Of course, when you offer a tent for under $20, everyone wants one, so IKEA in Stoughton was sold out. I went home and looked online to see if New Haven, CT had any… then looked IKEA to IKEA to see if I could have a friend of of state ship one to me. everyone was sold out. and I was bummed. I found it on eBay in UK, but international shipping would have meant I’d pay $65 for the $20 tent, so I stalked IKEAs product availability online for weeks waiting til they got the tent back in stock.
I went back to IKEA to look at how it was assembled and realized it was 2 round hoops – one for the bottom, and one for the top, with 4 supports that run up the sides in a ‘tube’ of material, secured into plastic pieces at the bottom (see assembly instructions). For an experienced sewer, it seemed easy enough!
First, I removed the hoop from the casing it was sewn into for the top of the tent structure. But, I decided to keep the grey tent bottom it came with, so I had to separate the bottom from the rest of the tent. so along the seam, I used scissors to separate the sides from the bottom.
Next I measured out the pieces. Using a 1/2 inch seam allowance, I decided to use the following measurements.
Constructing the tent sides:
- Front Doors were 13″ wide x 28″ tall so I cut 2 pieces 15″ x 30″ to allow for 1/2 in seams – knowing if it was slightly too big in width, it would just overlap more in the front.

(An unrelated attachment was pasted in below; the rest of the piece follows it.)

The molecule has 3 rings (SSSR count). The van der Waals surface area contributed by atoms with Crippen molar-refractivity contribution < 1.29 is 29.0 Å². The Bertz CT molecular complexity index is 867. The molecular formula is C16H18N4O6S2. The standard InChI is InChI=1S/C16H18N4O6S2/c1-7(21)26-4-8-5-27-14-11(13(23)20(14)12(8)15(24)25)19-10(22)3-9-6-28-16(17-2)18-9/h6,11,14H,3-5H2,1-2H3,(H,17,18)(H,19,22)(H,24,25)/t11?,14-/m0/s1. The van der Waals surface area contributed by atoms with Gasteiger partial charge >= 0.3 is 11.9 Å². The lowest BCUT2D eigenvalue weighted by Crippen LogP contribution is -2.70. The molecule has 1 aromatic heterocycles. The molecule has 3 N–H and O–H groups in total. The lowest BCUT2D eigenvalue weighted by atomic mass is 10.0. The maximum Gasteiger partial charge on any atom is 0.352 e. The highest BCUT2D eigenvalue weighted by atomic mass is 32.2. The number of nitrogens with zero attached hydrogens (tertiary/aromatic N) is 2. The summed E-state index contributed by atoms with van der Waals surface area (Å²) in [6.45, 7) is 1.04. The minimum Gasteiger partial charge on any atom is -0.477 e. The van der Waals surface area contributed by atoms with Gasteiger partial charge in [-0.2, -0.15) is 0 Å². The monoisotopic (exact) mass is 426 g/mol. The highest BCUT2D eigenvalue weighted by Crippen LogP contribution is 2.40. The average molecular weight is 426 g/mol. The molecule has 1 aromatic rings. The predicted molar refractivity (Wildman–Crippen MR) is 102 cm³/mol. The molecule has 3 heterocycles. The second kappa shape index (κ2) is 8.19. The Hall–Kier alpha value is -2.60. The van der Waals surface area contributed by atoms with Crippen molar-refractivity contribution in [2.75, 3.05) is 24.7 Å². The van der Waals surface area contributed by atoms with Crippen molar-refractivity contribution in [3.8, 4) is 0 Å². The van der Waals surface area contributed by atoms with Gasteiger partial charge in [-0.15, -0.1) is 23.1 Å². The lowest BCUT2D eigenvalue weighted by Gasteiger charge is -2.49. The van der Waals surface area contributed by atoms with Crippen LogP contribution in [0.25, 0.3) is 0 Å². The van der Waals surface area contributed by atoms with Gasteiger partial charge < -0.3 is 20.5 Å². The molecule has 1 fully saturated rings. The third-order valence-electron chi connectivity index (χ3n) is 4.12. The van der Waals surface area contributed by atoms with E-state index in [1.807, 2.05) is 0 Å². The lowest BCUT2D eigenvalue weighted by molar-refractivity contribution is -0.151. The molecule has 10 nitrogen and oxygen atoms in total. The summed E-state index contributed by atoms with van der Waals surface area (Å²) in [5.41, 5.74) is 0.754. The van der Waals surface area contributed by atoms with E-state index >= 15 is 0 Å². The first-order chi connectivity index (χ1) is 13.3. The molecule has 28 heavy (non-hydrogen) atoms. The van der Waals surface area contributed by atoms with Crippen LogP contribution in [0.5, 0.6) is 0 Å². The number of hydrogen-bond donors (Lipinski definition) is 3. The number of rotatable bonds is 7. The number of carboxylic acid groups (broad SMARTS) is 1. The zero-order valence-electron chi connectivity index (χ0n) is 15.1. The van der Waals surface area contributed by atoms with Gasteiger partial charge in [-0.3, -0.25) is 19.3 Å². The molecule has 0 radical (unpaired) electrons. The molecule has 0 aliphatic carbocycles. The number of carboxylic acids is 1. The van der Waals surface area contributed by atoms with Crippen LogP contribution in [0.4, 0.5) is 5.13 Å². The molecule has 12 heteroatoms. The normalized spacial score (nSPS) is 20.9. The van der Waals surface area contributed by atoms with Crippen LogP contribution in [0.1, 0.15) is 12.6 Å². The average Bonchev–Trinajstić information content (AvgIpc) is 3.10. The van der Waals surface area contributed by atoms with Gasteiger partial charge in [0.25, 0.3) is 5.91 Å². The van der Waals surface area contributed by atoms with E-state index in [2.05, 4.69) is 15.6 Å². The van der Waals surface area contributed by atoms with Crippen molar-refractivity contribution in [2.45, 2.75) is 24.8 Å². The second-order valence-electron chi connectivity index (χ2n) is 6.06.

- Tent Sides seemed to be approximately a 97.5″ circumference so I cut a piece 100″x 30″
- Sculpted flags – I pulled one off (with a seam ripper) and made a template to cut 16 flags (32 pieces).
- Pole Supports – I made these much wider then necessary because I wanted to use contrasting fabric. for the bottom, I think I cut 3″ wide strips and ironed the sides under.
- Pockets - I made 2 pockets with a 13×7″ finished side.
I sewed & ironed the 16 sculpted flags, and then ironed under the edges of the pole supports.
Next, I hemmed the door sides and bottom, then sewed the doors to the sides using a french seam (if you don’t know what this is, watch this video tutorial) for a finished edge.
Then I took the big piece of material and laid it out (on a very very big table!) so I could pin the pole supports and flags into place:
I stitched these into place. but ended the pole supports about 2″ from the top since I didn’t want them sewn into the seam with the roof since the poles needed to go through them!
I wanted to add 2 things that the CIRKUSTÄLT didn’t have: windows & pockets inside! So, once the flags & supports were stitched down, I laid the tent out to cut 2 windows in the sides, then laid out pockets to sew on the back wall, in case Sophie wanted to store toys or books in her little hideout.
To sew the shape, I used bias tape, snipping the corners to overlap them! Then I stitched the shape in place, leaving the corners “loose” to give it a little character!
I also used pink scraps from my “hoop support” to create tie-backs for my curtain – with velcro on the inside.
Final step for the tent walls was sewing the pockets in place to the back wall!
Constructing the Roof:
- Tent Roof - I decided to do it solid color, so I just used the seam ripper to disassemble a section of 4 triangle pieces – then cut 4 of that shape on my fabric.
- Top hoop support – on IKEAs tent, the top hoop is tunneled under the sculpted flags. I wanted to use it as a way to accent the design, so I cut 2″ wide strips of fabric for this.